With that in mind, we asked, what were the technical issues and are we in a position to overcome them? And one of the technical challenges was the ability to have twice the volume of airflow. Once that was do-able, it opened the door to us.
So NIOSH chose to lift the prohibition on buddy breathers for structural firefighting only. Buddy breathers will be considered an accessory; they’re not required. But if you choose to have one, they have to perform to the new standard.
FRM: How are intrinsic safety standards for SCBA changing and what does this mean for the average firefighter?
DR: We have chosen to embrace the highest level of intrinsic safety when it comes to SCBA. Some people argue that it’s beyond what we need. Ultimately, everything else we have, with the exception of the SCBA, we have a choice to bring it in or not. We have to go in with the SCBA. You can choose to take a flashlight, a radio, a TIC, but you can’t go in without your SCBA. If by reducing the intrinsic safety we could [realize technological improvements such as] an SCBA that’s half the weight, or get a locator system, maybe that would be worth it. But so far no one’s demonstrated that. If we don’t have anything we can trade it for, it’s not worth it to compromise on the safety.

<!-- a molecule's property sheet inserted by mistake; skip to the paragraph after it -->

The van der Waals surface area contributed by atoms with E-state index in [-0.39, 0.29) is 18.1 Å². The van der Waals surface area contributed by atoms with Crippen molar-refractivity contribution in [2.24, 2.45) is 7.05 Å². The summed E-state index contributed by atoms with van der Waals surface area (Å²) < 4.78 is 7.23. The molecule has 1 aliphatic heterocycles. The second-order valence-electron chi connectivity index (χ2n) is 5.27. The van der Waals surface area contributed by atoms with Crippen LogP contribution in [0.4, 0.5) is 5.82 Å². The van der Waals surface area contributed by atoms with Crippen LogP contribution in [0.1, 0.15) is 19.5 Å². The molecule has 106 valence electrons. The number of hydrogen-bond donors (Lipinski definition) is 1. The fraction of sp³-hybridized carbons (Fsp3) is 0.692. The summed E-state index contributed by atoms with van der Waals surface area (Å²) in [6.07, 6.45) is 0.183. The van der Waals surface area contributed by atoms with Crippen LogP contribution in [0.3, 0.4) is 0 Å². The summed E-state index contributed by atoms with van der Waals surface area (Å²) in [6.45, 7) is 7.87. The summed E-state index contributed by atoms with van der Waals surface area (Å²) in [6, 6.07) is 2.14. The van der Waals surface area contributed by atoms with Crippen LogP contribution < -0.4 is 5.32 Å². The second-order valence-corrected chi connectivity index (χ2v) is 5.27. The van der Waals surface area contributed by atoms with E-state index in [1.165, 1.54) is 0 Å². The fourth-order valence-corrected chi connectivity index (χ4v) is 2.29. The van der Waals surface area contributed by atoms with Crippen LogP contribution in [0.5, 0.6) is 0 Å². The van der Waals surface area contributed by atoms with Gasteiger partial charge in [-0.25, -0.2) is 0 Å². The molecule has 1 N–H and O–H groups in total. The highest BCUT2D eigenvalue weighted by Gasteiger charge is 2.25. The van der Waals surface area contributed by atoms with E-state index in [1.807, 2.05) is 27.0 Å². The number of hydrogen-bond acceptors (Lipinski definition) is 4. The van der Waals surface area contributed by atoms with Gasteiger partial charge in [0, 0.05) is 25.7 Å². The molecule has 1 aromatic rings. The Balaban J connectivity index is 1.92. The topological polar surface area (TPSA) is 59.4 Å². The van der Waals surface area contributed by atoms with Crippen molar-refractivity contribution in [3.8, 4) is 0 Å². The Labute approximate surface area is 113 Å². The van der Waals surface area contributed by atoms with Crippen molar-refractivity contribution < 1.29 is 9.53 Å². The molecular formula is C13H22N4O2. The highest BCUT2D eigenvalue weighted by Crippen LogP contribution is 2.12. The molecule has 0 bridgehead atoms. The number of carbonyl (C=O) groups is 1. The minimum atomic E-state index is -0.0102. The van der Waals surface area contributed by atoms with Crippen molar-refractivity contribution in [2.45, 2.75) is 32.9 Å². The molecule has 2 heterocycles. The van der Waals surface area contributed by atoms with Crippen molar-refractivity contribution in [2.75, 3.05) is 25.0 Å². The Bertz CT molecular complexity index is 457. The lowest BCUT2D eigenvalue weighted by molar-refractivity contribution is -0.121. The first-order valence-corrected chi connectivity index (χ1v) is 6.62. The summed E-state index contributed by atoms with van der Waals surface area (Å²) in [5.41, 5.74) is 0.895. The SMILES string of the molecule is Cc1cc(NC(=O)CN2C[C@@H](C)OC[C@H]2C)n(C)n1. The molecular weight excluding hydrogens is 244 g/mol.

FRM: For departments not planning to replace SCBA, are there steps they can take to at least get closer to meeting the new standard?
DR: I would suspect most manufacturers will engineer upgrades to existing SCBA. I would certainly recommend that if you can’t purchase new SCBA, you look at what you can upgrade. You don’t necessarily have to buy completely new.
FRM: Do you think the proposed changes to 1981 will make firefighters safer?
DR: What we’re trying to tell people—this stuff about the fuels, the heat, the timeframes that are being reduced—is that this is real, serious stuff, and it has a tremendous impact on PPE, and on SCBA. And if we fix one component of the SCBA, it’s simply going to manifest itself somewhere else.
In addition to making our equipment better, we need to re-evaluate our SOPs and ask, does the way we do this now still work with the environment we’re in today? We can’t be locked into doing things the way we did them 30, 40, even 25 years ago. We’ve lost the sensory ability to determine the environment we’re in. And if you can’t feel it, taste it or smell it, you need to have new ways to determine when you’re in a bad situation. Within the scope of the 1981 standard, we don’t tell firefighters how to do it, but we do underscore that your burning ears aren’t your indicator anymore.
Any opinion expressed in this article is the personal opinion of the interviewee and does not necessarily represent the official position of the NFPA or its technical committees.